To elucidate the aroma of mutton curry wafting from the kitchen, especially on a Sunday afternoon is nearly impossible. It’s easier to cook the mutton than even give a try to illustrate the labyrinth of emotions it evokes in me, and most people of my race. It’s a phenomenon evolved over a hundred years and a tradition well worth preserving. Before drifting (and delving) into the history of Sunday mutton curry, let me add a cheeky disclaimer that ‘mutton’ refers to goat meat for every instance I write about it. Being raised in Bengal, I had no notion that red meat in general (lamb, goat, pork, beef) is referred to as ‘mutton’. For me, goat cannot be replaced with any other animal for ‘mutton.’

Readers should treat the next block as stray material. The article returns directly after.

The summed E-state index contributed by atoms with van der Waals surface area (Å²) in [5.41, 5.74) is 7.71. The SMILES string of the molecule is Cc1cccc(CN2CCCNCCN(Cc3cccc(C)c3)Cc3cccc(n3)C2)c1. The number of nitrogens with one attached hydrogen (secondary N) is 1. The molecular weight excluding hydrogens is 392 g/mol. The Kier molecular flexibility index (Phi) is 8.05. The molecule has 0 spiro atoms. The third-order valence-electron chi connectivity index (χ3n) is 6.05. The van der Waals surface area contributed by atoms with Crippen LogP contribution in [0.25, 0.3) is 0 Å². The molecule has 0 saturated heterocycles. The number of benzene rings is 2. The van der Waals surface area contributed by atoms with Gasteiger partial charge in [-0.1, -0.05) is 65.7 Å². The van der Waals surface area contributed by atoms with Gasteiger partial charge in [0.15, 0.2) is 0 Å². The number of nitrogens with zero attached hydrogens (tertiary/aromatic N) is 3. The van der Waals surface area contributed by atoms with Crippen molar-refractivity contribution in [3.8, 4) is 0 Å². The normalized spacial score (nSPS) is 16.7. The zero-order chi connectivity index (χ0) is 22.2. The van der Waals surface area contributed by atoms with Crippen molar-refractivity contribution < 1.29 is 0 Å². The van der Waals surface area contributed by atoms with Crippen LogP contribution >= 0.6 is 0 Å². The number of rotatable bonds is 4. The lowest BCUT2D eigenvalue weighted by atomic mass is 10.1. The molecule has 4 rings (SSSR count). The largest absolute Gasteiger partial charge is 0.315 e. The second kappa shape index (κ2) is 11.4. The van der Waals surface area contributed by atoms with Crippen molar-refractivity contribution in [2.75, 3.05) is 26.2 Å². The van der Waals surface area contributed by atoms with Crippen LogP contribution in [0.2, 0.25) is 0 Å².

From lores narrated in both of my families over years and reading old Bangla stories, I’ve formed a hypothesis on the origin of Sunday mutton. In the early 20th century, educated folk from rural Bengal migrated to Calcutta (the only city then) in search of clerical occupation. They stayed mostly in rental accommodations, hostels and as paying guests for five working days. Come Friday afternoon and they’d venture for the ancestral home in different districts of Bengal. When they’d arrive home, mostly late at night, their jholas would carry fruits, candies, sweets for the children, an occasional piece of jewellery or saree for the wife and daughter, and – on frequent weekends – mutton for the entire family. Children would rejoice; I have a sneaking suspicion that they’d root more for the meat than frugal candies, like me. The wife would blush and begin preparations for the mutton curry the night itself or the next afternoon. Of course in monsoons, the mutton is replaced with Ilish, but that doesn’t take away its glory in the other seasons.